Each year more and more Spaniards are seriously considering learning English, or taking a course to brush up on their current skills. English language knowledge has become essential to most European and Latin American countries, as it is almost always the language used for communication with other countries, international business, high level university study, and is also necessary for the tourism industry. Even though Spanish and English have a lot of similarities, Spanish speakers repeatedly make the same mistakes when learning English.
Today we’re looking at 10 common English mistakes that Spanish speakers make when trying to learn English. So next time if you say or hear “She has eyes blues” instead of “She has blue eyes” you know why that mistake is being made!
TOP 10 English mistakes that Spanish speakers make
1. DIRECTLY TRANSLATING A PREPOSITION
Prepositions are tricky because they often change a lot between English and Spanish. Here are some specific examples of confusing prepositions.
- A Spanish speaker may say, “It depends of” instead of “It depends on”
- A Spanish student might say, “Call to someone” instead of “Call someone” (in English there is no preposition in such phrases).
- Spaniards often incorrectly say, “Marry with somebody” instead of “Marry somebody” (in English there is no preposition in such phrases).
2. OMISSION OF THE SUBJECT
In Spanish, the verb tenses change with the subject, so actually saying “I” or “he” or “it” isn’t necessary. So learners sometimes forget that the subject is always necessary in English, leading to sentences like “is always a good idea to eat spinach.” The “it,” because it doesn’t refer to anything in particular, can be easy for a learner to forget.
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3. FALSE COGNATES
Also known as false friends, false cognates are words that appear to have the same meaning in both English and Spanish, but in reality are quite different. Here are three well-known false friends between English and Spanish:
- Embarazada: Looks like “embarrassed” but means “pregnant”.
- Actualmente: Looks like “actually” but means “currently”.
- Carpeta: Looks like “carpet” but means “folder”.
- Librero: Looks like “library” but means “bookcase”.
- familiar: Looks like “something known” but means “having to do with one’s family”.
- Aprobar : Looks like “approve” but means “to pass, as in an exam”.
4. GENDER CONFUSION
Not that kind of gender confusion. While it’s more common for English speaking learners of Spanish to confuse of forget the genders of Spanish nouns, native Spanish speakers often get confused when it comes to words like him, her, because the Spanish pronoun “su” represents both the masculine and the feminine.
There are 70+ lessons which includes a lesson on how the gender pronouns differ in English and Spanish. English speaking learners of Spanish can learn it by taking up free lessons on http://new.culturealley.com/index.jsp?courseId=5.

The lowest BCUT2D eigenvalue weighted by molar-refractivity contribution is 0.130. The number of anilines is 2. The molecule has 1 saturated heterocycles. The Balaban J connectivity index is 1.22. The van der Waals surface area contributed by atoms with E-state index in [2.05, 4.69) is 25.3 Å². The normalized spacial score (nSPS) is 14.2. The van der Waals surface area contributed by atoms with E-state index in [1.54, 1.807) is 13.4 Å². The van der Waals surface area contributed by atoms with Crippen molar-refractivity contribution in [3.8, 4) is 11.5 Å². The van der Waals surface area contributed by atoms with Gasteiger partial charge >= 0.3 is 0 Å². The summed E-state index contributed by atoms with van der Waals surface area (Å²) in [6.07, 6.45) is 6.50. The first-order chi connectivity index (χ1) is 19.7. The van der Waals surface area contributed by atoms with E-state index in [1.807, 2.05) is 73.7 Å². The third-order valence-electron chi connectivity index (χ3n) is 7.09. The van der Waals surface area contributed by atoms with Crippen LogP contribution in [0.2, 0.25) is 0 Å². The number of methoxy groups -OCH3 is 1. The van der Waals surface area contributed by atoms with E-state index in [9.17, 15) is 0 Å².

Spanish speakers make a lot of errors with pronunciation. Some advanced students know English grammar quite well, but can barely hold a conversation due to their incorrect pronunciation of key words. The following are some of the most common pronunciation errors that Spanish speakers make in English:
- Adding an “e” sound before words that begin with “s”. For example, a Spanish speaker would pronounce “special” as “especial”.
- Pronouncing a “y” as a “j”. For example, a Spaniard may say “jam” when reading the word “yam”.
- Pronouncing a “j” as an “h”. For examples, a student might pronounce the name “Jerry” as “Herry”.
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6. SHORTENED CONTRACTIONS
Shortened contractions present another common pronunciation challenge. Native Spanish speakers will often forget to finish a contraction, resulting in “don” for “don’t” or “won” for “won’t.” What might at first sound like an accent difference will become more pronounced over time, so native Spanish speakers should be on the lookout for this one!
Ofcourse, the biggest mistake to avoid is using “your” instead of “you’re” and vice versa. You’re is short for “you are” but a lot of time non native speakers of English use “your” instead
7. CONFUSION BETWEEN “TO DO” AND “TO MAKE”
In Spanish “hacer” is the verb that represents both “to do” and “to make” in English. It is often difficult for native Spanish speakers to remember which verb to use when speaking English. Some common mistakes include:
- “I need to do my bed” instead of “I need to make my bed”.
- “Can I do a suggestion?” instead of “Can I make a suggestion?”
- “Could you make me a favor?” instead of “Could you do me a favor?”
8. ORDER OF ADJECTIVES AND NOUNS
In Spanish, the noun generally comes before the adjective, while in English it is usually the opposite. In English that sentence construction would look something like “He had a dog brown.” So don’t be surprised when native Spanish speakers add the adjective as an afterthought.
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9. CONFUSION BETWEEN “THIS” AND “THESE”
Native Spanish speakers often pronounce these two words the same so, in writing, tend to stick with “this,” leaving poor “these” for advanced learners.
10. SPELLING MISTAKES
In Spanish, words are spelled exactly how they sound. They don’t have any of this “silent letter” found in English, nor do they have words that sound exactly the same but can be spelled three different ways. (We’re looking at you “buy/bye/by”).
You will definitely not make spelling mistakes after learning with CultureAlley as after each lesson, rigorous practice exercises through fun games have been scheduled for the users to master what they have learnt.